Summer Workload


When I interviewed at Smith College in April, the director of the M.E.D. program repeatedly stressed the fact that I would have no free time this year.  I believe he used the following four phrases almost verbatim:

— “Are you seeing anyone?  Because you won’t be.”

— (Gestures at lake, trees, 19th century buildings.) “It’s a gorgeous campus.  Not that you’ll have any time to enjoy it.”

— “Here’s the gym.  You’ll have about ten minutes a week to use it.”  (Laughs).  “No, but really.”

— “One girl last year didn’t take me seriously when I said she wouldn’t have free time, and she decided to stay on her softball league.  A few weeks into school, she quit the league.”

Naturally, my first reaction to softball girl was “She didn’t have free time, but I’m different.”  

Umm.  No.

He was exaggerating slightly, but the gist was accurate.  Our Monday and Wednesdays start between 8 and 9 and end at 8 pm.  (Tuesdays and Thursdays finish by 3:30 which feels like you’ve been handed a free spa session.)  When we don’t have classes, we have homework.  Sure, we’ve had the chance to go out a few nights, and I’ve had free time on my weekends (at the expense of some of my readings), but most of my time is spoken for.  All of our classes range from 2.5-4 hours.  Yes, four hours.  Nobody misses a class because it’s like missing a week’s worth of information.  (Also, there are only 12 of us, so it would be pretty obvious if someone wasn’t showing up.)

The workload is most apparent when I hear one of my housemates talk about going to sleep like it’s the pinnacle of existence.

OK, but to keep things in perspective, I will say that most of the classes are interactive, the girls in the program are incredibly supportive, and the workload has been manageable.  (In spite of the fact that I bought a planner which is unusable because it doesn’t start until September.)


Three of my enthusiastic classmates.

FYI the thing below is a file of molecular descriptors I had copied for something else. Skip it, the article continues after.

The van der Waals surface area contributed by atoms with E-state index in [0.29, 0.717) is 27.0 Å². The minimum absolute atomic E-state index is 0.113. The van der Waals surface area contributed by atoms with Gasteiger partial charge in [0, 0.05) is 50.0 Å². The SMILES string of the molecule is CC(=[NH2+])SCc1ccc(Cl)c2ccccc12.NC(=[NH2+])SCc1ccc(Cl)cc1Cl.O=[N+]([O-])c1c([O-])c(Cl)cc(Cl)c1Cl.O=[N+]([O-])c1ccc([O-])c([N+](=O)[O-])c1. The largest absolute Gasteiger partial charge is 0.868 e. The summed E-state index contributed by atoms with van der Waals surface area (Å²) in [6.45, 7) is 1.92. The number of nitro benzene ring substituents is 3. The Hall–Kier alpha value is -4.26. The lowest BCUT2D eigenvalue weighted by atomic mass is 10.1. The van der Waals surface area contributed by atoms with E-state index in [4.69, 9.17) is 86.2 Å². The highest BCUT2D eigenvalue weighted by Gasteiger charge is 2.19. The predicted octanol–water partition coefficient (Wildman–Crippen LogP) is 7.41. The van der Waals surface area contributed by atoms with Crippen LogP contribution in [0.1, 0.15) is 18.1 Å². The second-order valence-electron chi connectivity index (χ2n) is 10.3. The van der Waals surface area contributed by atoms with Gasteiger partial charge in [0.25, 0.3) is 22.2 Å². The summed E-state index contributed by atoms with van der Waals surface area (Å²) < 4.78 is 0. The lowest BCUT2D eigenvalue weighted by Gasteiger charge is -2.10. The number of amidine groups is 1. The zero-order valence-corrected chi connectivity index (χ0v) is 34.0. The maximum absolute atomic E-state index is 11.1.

I would write more, but, naturally, I don’t have time.  I hope to make some time this weekend to get into the nitty gritty of the Smith/Clarke experience, mostly because I before I came I googled blogs for ages and couldn’t find anything.  Future students, this is for you. And of course, mom, dad, friends, and stalkers.  


Smithin’ it up

After a long hiatus, during which I wrote over here, I’m back at this site for the next year.

Here’s a rundown of what I’ve been doing since I moved back to the States in March:

Wandering around the U.S.  I’ve been in CT, MI, NY, DC, CA (San Fran and LA), Las Vegas, and Seattle. I visited Alcatraz and Muir Woods, hiked to the top of a waterfall in Yosemite, and watched my sister graduate from college. Two weeks ago, I moved to Northampton, Massachusetts (which I still can’t spell the first time) and have been living with around 12 girls in an AC-less house on Smith College’s campus.

Watching my body’s slow, inevitable atrophy.  Ie. my knee gave out for no apparent reason.

Falling in love.  I met a boy.  He is tall and charming and likes to talk about naval history and Frank Capra films and fairy tales.  He likes my messy hair and endless freckles. And he tells me.  I have decided that maybe people fall in and out of love their whole life, and if so, I’d like to do it with one person.  (If he ends up being that person, we will have tall, dorky children with light eyes and weak ankles.)

Getting lost.  I get lost going to the library, to walmart, to the hospital, home…  I have absolutely zero innate sense of direction.  If, instead of a 3 second memory, goldfish had an awful sense of direction, that’s how bad I would be.  I like to think I have a secret ability that compensates for it, which I will discover soon.

Reading.  I decided biography was my genre du jour, and promptly read one about Sylvia Plath, which turned out to be depressing (I won’t give away the end), so I turned to thrift store fiction.

Baking/Cooking from scratch. Pesto from pine nuts = delicious.  Hummous from garbanzo beans = difficult.  Bread = confusing.

– Apartment hunting.  Currently the most stressful part of my existence.  (1st world problems much?)  I got depressed yesterday when I watched young couples look at nice apartments in Florence and Paris for the same price as the ones in Northampton.

Starting grad school.  In April, I was accepted at Smith College/Clarke School for Hearing and Speech to complete my Master of the Education of the Deaf.  It’s an intensive one year program, culminating in a Master degree and teacher certification.  I started classes July 1, and they are consuming — I have over 30 hours a week in classes/observations.  Plus homework.  I’m really excited to see what the workload does to my outofschoolforfouryears brain.

OK, that’s it for now.  Hopefully I will have time to consistently write and share my M.E.D. experience.


I’m living in this house ^^ with about 12 other girls this summer.